Washington’s 1st Congressional District is supposed to be swing-voter territory, but so far it looks as though Democratic Rep. Suzan DelBene has little reason to fear a major Republican challenge in 2014.
While Republicans are well on their way to targeting vulnerable Democratic incumbents in other parts of the country, the GOP has no obvious prospects in the 1st District. A few names tossed around by local GOP leaders have not panned out. And national political analysts are starting to write the race off.
The influential “Sabato’s Crystal Ball” at the University of Virginia’s Center for Politics plans to list DelBene’s seat as “safe Democratic” in its new rankings of 2014 House contests to be released Thursday. It had previously listed the race as “leans Democratic.”
“The bottom line is that Republicans have many more attractive targets across the country,” Kyle Kondik, managing editor of the Crystal Ball, said in an email, noting that DelBene is an “intimidating” target for the GOP because of the former Microsoft executive’s vast personal wealth.
The district, which stretches from Redmond and Kirkland north across more rural territory to the Canadian border, showed mixed loyalties in 2012. It went for Rob McKenna with 52 percent support in the governor’s race but backed President Obama with 54 percent of the vote.
Susan Hutchison, newly elected chairman of the state Republican Party, said “we think it’s a Republican district” and vowed the GOP will find a viable candidate.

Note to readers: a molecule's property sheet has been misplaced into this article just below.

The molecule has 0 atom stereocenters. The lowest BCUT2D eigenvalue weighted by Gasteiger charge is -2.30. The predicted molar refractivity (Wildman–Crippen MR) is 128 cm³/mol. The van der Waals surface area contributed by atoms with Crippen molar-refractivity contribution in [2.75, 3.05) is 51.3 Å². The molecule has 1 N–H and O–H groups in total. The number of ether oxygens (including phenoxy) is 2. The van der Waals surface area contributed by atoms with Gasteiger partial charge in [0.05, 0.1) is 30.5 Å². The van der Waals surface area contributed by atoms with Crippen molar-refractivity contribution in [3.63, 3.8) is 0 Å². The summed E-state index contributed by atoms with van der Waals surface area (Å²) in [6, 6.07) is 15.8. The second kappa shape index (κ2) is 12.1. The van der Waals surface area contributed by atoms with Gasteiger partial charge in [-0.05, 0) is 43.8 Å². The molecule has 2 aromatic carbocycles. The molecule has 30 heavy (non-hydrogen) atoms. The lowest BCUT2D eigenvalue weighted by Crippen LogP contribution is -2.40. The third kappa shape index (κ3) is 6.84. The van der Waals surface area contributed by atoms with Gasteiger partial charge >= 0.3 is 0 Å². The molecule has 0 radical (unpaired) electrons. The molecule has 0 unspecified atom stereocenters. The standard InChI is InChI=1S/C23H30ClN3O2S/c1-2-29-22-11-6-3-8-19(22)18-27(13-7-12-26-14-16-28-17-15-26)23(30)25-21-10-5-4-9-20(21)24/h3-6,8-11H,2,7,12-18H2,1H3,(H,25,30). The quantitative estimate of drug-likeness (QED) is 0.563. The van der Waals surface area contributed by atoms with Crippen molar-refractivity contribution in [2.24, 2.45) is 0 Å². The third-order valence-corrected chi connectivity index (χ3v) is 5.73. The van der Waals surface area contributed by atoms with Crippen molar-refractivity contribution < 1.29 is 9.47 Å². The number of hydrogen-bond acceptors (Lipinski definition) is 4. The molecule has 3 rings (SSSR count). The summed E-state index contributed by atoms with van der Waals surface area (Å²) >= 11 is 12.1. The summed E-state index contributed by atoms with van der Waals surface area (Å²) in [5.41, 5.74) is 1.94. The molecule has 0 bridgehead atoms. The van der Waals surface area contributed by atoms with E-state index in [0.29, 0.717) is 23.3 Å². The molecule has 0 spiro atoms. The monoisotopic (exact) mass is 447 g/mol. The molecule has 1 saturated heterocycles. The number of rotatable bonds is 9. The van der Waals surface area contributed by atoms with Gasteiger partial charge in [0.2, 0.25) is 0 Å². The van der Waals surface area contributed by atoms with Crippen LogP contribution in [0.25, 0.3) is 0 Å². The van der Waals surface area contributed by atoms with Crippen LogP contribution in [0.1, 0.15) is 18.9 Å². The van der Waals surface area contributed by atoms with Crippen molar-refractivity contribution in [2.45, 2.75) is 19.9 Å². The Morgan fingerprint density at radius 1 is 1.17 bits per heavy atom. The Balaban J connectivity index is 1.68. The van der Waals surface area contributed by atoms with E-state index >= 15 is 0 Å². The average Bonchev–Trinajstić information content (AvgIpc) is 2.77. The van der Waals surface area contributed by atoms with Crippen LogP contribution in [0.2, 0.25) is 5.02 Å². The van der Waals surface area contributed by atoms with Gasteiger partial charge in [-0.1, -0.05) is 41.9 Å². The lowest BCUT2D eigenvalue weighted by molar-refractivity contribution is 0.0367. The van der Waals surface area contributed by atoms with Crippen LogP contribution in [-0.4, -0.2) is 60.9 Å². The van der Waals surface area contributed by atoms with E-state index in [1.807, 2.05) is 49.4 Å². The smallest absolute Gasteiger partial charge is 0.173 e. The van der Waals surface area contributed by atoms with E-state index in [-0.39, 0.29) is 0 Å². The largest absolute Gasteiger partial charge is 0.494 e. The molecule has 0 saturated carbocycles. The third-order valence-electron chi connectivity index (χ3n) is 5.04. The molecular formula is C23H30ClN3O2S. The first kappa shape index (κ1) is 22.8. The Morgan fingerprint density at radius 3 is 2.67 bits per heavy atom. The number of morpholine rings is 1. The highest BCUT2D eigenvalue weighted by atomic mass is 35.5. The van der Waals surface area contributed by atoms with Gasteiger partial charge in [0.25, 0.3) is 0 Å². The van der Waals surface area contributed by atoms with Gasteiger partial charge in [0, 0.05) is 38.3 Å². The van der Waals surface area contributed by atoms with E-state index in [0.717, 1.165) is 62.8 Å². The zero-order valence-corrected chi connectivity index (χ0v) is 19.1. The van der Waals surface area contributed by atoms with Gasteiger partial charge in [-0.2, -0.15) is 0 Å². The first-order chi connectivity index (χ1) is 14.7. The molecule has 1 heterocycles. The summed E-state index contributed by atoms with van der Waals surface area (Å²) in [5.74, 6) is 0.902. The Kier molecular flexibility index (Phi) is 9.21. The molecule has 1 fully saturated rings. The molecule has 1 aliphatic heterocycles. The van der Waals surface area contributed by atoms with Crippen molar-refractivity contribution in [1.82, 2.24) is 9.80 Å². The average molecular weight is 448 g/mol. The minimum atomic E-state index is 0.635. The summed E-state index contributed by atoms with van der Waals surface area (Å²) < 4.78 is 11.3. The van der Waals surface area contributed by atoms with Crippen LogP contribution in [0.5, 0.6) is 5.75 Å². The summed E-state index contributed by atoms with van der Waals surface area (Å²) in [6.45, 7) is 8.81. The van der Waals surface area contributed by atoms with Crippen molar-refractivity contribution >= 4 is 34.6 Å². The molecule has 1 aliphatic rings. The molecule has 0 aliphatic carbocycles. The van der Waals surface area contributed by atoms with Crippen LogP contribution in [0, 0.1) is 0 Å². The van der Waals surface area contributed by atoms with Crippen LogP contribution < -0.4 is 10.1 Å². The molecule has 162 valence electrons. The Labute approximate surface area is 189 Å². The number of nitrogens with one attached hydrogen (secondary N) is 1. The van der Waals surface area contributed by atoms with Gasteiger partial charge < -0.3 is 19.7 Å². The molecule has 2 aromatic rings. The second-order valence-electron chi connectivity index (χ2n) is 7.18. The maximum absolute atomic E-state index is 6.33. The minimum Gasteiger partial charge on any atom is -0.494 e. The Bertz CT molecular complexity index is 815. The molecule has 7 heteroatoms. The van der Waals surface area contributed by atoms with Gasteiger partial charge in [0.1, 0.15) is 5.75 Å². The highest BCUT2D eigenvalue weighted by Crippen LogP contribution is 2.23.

“We’re going to mount a serious challenge, I can tell you that,” she said. “There are some exciting people who are talking about it.”
But Hutchison declined to name any of the party’s prospects and those mentioned by other GOP leaders as possible candidates have not stepped forward.
GOP officials have met with Pedro Celis, a retired Microsoft engineer who co-chaired the Mitt Romney campaign’s steering committee in the state in 2008. But in an interview, Celis said he’s not inclined to run. State Sen. Andy Hill has also been mentioned, but officials said they don’t believe he’s ready to make the leap yet. (Hill didn’t return phone calls.)
Snohomish County Councilman John Koster, who lost to DelBene last year, said he’s not planning another try. After his 2012 loss, Koster blamed national Republican leaders for essentially ceding the district to Democrats by failing to back him with campaign cash. (State and national Republican leaders disagreed, blaming the Koster campaign.) Koster said he’s worried the GOP is going to skip the district again.
“I still believe it is very much a swing district,” Koster said. But if a challenge is going to emerge, “you’ve got to do it soon.”
Former U.S. Sen. Slade Gorton, who helped draw the new 1st District boundaries during redistricting in 2011, said 2014 is shaping up to be a good year for Republicans generally. But he acknowledged the difficulty in finding a viable candidate to challenge DelBene.
“That person will either have to have money of his or her own, or there will have to be an extraordinary fundraising effort and third-party intervention,” Gorton said, referring to outside GOP allied groups that pour money into competitive congressional races nationally.
Kondik said there is still time for Republicans to field a candidate. “However, many of the competitive House races across the country have already begun to take shape. If no one emerges in the next couple months in WA-1, it could end up being a pretty sleepy race.”